Such way of reasoning, in relation to the quote from Wojtyla, presents a couple of issues which, in the end, put it in contradiction with its so-called foundation: the first is the ignorance of the intrinsically evil character of certain sins, what mitigating circumstances can never change. As to the second issue, it is in the fact that the law of gradualness includes a progression, all the more imperative that we are instructed of its situation (the character intrinsically evil of sin, the scandal it causes), what the process of discernment would do inevitably; ignorance could no longer be invoked; the only real diminution of responsibility would then be the open way to the penitential path (Familiaris consortio n.84).

Let’s mention an other quote used in Amoris lætitia, this one actually used outside of its original context. The first quote we discussed caused harm to the unity of marriage, this second one causes harm to its fecundity. In number 167, after very quickly praising large families, Francis declares: “At the same time, Saint John Paul II rightly explained that responsible parenthood does not mean “unlimited procreation or lack of awareness of what is involved in rearing children, but rather the empowerment of couples to use their inviolable liberty wisely and responsibly, taking into account social and demographic realities, as well as their own situation and legitimate desires”.” This passage is from a letter to the Secretary general of the International Conference of the United Nations on Population and Development (18 March 1994). It seems to present responsible fatherhood, with a recommendation made in more acceptable words than those used by Francis, on a plane, when he said couples should not “be like rabbits”. But, when John Paul II talks about what is quoted here, his intention is to address the inciting or imperative birth control policies: the word “unlimited” found in the text is not a critic against those who would lack prudence, instead it denounces the tendencious presentation that is made of the position of the Church on the subject of fecundity, presentations which had for only goal to reject the Church position as impossible or senseless. There is nothing, actually, in any of John Paul II’s work, and in this letter for that matter, of a warning against families being too large. It is a pity that Amoris lætitia, so quiet also in regards to fecundity, would have this unfounded restrictive note.

Each Country also belongs to the foreigner

One last example, this time taken out of the encyclical Fratelli tutti. In the document, among various noteworthy subjects, is the one of the rights of migrants and, consequently, the imperious welcoming we must give them, as expressed in this affirmation: “each country also belongs to the foreigner, inasmuch as a territory’s goods must not be denied to a needy person coming from elsewhere.” (n.124) To support this idea, the encyclical refers to John Paul II as a source, though not the only one, with Francis taking over the work of the late pope, as the encyclical claims: « Once more, I would like to echo a statement of saint John Paul II whose forcefulness has perhaps been insufficiently recognized” (n.120). After that, we find three excerpts from the following social encyclicals: Centesimus annus (n°31), Laborens exercens (n°19) et Sollicitudo rei socialis (n°33)[4]. To summarize the words, the wojtylan quotes affirm the non-absolute character of private property and remind us of the principle of the universal destination of goods. What leads Fratelli tutti to a couple of provisional statements: the capacity of entrepreneurs must be “clearly directed to the development of others and to eliminating poverty”; this creates a “right of all to their use” [the goods of the earth] (n.123). Such is the “subordination of all private property to the universal destination of the earth’s goods” (id.). Then, there’s a third affirmation, without a reference, leading to number 124: this subordination does not only concern private individuals (persons or businesses), but must be applied “to nations, their territories and their resources.”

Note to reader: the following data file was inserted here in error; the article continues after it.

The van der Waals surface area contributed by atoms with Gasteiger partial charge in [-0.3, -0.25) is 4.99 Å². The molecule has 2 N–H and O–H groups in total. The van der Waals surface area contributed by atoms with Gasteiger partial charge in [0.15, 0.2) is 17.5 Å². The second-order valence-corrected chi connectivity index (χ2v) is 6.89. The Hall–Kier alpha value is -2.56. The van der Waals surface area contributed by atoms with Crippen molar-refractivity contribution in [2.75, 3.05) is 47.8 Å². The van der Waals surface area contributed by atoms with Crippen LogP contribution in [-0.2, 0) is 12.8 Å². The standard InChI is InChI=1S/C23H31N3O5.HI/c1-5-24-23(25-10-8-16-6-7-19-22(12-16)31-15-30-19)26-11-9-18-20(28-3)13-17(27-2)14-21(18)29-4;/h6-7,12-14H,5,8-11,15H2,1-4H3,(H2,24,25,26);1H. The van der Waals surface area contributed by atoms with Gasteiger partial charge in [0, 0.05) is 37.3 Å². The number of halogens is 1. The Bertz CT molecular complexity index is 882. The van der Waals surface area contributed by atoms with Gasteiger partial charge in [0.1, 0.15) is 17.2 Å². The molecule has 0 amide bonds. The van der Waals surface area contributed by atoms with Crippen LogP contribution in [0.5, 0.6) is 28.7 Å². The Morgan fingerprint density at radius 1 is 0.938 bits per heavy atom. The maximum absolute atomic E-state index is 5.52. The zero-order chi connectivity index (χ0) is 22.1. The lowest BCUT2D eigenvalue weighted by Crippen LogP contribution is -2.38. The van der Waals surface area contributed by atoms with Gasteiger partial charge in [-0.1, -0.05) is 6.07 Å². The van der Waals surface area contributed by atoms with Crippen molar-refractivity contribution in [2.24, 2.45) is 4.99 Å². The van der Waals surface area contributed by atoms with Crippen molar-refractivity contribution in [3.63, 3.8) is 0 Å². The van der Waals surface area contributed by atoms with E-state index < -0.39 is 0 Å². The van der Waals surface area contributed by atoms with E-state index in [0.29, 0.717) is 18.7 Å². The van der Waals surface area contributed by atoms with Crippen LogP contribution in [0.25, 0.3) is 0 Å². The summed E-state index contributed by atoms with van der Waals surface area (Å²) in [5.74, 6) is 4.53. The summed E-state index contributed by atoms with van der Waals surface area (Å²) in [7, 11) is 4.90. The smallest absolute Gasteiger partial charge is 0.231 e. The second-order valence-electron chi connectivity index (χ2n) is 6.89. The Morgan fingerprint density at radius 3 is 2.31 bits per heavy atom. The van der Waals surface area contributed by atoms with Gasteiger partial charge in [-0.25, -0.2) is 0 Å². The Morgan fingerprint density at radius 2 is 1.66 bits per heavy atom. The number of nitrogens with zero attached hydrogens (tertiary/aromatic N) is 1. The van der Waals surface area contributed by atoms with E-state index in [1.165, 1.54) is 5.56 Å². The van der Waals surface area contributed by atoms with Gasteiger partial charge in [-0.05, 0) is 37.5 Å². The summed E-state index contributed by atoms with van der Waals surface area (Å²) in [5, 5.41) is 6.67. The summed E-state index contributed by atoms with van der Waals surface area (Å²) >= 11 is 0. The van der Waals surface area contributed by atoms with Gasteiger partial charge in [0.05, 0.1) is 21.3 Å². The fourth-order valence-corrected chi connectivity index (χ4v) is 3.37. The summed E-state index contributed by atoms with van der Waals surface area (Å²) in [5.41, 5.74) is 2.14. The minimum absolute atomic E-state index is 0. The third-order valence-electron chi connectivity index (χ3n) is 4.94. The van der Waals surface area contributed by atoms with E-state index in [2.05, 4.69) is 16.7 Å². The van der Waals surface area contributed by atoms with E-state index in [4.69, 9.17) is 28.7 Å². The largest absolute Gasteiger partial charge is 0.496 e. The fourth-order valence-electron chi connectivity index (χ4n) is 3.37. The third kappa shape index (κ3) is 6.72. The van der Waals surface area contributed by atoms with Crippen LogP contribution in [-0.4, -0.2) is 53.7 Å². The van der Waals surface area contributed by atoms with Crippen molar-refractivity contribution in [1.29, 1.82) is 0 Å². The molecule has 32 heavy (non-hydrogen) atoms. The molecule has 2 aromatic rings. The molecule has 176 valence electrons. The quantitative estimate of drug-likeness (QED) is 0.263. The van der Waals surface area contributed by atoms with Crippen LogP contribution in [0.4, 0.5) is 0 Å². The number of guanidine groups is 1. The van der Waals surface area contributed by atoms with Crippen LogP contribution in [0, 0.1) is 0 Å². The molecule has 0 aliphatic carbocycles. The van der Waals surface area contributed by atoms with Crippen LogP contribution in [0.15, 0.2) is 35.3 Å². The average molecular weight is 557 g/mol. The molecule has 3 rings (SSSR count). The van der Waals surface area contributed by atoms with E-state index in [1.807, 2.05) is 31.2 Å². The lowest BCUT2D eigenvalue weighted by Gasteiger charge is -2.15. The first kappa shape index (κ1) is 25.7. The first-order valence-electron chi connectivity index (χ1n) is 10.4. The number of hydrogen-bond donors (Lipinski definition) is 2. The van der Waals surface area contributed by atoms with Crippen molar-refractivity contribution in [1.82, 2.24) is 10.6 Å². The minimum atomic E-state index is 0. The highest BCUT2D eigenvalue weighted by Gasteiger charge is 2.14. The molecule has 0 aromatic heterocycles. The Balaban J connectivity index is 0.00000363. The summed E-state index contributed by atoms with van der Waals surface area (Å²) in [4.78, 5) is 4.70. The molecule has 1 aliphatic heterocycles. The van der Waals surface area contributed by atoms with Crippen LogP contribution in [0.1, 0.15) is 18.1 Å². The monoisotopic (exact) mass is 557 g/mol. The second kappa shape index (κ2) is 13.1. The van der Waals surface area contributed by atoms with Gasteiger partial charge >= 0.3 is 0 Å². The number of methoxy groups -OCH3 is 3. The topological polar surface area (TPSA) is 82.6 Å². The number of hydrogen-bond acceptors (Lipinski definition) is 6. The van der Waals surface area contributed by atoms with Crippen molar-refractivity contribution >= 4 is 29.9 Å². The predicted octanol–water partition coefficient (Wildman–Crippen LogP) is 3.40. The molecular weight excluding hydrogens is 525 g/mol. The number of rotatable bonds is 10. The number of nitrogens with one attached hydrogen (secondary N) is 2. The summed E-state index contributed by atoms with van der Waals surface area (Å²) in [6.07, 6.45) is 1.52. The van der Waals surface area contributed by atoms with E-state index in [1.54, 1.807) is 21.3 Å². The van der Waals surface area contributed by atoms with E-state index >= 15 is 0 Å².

We challenge anyone to find in the encyclicals of John Paul II such socialist conception of entrepreneurship, the idea of a subordination of private property disconnected from all relation to work and just wages. Also, it would be equally difficult to find such idea as the readiness of territories and country resources to let go of their sovereignty and, consequently, the demands of an international order founded on cooperation and justice.

Certainly, we could say that the development of a doctrine is not necessarily the simple repetition of that same doctrine. One would agree. But, nonetheless, it is still necessary to be able to find in the quoted author a point of reference, because the development of a doctrine has to be homogenous. What we have shown examining the use of quotations in areas where the Wojtylan magisterium is particularly clear and thorough, is a series of formal and truly regrettable contradictions.

Abbé Jean-Marie Perrot

[1] It is the second of the hermeneutics that Benedict the XVI had defined to qualify the reception of the Vatican II Council. To the best of our knowledge, Francis did not exactly position himself in relation to this conceptual setting.
[2] One must add that for this pontificate, the ambiguity or the amphibology of the declarations force us to be attentive to the actions that follow, that is to say to the concrete authorized implementation, authentic. Like others, we apply this deciphering method to the Bergoglian teaching.
[3] cf. the Dubia of the four cardinals, the filial correction signed by many Catholic personalities, not to mention the studies of several moral theologians.
[4] The following are also quoted: Populorum progressio from Paul VI, Laudato si, Caritas in veritate from Benedict XVI; in short, all the social encyclicals post Vatican II council.